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Magic Mineral to Killer DustTurner & Newall and the Asbestos Hazard$
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Geoffrey Tweedale

Print publication date: 2001

Print ISBN-13: 9780199243990

Published to Oxford Scholarship Online: October 2011

DOI: 10.1093/acprof:oso/9780199243990.001.0001

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An Acceptable Level of Death

An Acceptable Level of Death

Chapter:
(p.274) 11 An Acceptable Level of Death
Source:
Magic Mineral to Killer Dust
Author(s):

Geoffrey Tweedale

Publisher:
Oxford University Press
DOI:10.1093/acprof:oso/9780199243990.003.0011

The asbestos experience demonstrates starkly the political and social problems involved in any revamping of health and safety laws, compensation payments, and medical surveillance. Occupational diseases are deeply social and political. Industry inevitably influences both politicians and the formulation of industrial laws. The events surrounding the introduction of the Asbestos Regulations in 1969 should banish any naïve ideas that government and industry will logically follow the healthiest and safest option. Even if they did, decisions still have to be sold to the electorate, which traditionally abhors higher taxes, more expensive products, and lost jobs. Put simply, nothing will change until society at large agrees to forsake the technologies and social organization that have led to the present health situation with asbestos. What is needed is a completely new mentality regarding occupational health in all sectors of society, from management down to the shop floor, and a recognition that the subject is vitally important.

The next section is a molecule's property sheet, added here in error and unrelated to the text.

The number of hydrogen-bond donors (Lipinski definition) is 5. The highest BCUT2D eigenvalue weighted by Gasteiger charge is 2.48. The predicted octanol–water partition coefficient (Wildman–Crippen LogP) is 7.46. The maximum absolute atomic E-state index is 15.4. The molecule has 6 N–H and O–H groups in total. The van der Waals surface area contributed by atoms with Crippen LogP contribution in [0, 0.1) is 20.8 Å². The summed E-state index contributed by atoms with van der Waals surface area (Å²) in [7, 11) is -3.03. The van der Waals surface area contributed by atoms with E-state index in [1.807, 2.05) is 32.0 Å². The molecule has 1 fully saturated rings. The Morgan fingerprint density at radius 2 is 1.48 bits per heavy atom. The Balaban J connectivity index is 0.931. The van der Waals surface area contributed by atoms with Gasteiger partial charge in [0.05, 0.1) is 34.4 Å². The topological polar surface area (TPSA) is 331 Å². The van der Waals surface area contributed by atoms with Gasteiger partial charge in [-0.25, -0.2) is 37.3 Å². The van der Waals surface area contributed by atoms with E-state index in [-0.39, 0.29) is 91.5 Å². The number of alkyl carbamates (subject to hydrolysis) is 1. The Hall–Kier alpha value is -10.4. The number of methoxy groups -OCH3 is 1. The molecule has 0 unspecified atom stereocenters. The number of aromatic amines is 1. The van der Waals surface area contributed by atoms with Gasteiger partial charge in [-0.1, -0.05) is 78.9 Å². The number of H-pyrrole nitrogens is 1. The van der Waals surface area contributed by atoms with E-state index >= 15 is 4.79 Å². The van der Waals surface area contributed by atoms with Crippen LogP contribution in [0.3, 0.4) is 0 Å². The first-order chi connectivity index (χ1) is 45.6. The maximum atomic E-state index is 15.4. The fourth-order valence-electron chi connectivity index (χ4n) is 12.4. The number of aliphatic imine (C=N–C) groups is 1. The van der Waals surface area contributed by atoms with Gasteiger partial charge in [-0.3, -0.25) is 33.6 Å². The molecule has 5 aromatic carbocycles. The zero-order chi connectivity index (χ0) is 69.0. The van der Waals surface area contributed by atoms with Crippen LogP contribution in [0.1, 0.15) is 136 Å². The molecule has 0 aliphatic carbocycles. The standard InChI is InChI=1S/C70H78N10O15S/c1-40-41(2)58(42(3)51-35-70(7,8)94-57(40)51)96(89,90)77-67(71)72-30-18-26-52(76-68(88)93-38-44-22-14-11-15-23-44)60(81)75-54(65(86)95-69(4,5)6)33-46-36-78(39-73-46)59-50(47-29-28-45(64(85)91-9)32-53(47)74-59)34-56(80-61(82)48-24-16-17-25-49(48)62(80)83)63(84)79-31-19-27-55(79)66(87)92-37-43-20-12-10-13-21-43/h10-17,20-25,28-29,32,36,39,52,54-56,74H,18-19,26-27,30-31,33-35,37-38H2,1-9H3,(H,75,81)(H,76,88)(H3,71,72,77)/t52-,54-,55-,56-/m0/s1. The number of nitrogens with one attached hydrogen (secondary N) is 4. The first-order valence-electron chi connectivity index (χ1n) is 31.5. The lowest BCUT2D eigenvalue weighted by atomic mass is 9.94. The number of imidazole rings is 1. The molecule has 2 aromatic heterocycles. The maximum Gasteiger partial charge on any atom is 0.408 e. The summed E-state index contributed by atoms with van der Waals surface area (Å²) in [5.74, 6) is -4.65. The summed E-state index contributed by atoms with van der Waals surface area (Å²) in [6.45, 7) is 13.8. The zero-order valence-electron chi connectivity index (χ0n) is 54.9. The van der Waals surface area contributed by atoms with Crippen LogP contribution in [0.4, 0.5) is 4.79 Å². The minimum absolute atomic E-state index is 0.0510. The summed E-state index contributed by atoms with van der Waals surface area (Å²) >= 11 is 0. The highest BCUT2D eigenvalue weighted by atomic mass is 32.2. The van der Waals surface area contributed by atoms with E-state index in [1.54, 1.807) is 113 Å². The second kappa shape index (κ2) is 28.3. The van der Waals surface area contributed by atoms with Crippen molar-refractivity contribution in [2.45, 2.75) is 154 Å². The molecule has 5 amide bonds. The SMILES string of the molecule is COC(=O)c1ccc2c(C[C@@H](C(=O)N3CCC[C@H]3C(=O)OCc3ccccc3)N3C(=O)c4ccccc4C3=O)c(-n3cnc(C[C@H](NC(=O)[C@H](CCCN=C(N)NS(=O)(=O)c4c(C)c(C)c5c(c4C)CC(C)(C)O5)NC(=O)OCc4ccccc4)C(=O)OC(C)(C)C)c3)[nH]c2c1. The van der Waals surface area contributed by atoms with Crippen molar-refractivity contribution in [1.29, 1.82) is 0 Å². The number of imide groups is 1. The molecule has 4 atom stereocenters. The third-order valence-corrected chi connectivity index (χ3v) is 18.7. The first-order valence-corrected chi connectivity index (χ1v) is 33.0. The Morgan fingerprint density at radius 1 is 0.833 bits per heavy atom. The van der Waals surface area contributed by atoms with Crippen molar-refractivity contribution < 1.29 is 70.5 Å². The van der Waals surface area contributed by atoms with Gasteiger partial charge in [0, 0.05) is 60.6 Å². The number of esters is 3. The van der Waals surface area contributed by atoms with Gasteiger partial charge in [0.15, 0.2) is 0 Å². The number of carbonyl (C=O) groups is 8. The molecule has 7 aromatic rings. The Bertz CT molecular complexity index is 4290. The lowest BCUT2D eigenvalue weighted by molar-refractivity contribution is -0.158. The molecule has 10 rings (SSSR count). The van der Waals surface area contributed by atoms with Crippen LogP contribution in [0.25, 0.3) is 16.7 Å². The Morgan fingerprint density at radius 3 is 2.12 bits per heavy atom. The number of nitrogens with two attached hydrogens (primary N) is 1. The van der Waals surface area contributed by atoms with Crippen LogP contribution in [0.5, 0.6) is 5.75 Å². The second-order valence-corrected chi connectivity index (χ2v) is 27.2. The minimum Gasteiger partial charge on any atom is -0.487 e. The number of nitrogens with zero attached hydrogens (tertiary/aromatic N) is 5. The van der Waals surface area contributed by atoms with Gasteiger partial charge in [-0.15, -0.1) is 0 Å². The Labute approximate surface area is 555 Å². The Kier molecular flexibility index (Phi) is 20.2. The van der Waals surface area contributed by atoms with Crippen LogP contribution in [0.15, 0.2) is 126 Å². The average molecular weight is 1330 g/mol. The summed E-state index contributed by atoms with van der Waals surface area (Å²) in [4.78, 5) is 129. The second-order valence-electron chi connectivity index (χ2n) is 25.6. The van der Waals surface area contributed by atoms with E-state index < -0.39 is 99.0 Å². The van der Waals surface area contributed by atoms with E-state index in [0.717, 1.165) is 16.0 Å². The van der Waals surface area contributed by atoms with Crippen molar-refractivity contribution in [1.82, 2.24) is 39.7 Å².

Keywords:   industrial laws, asbestos industry, mortality, occupational health, health and safety laws

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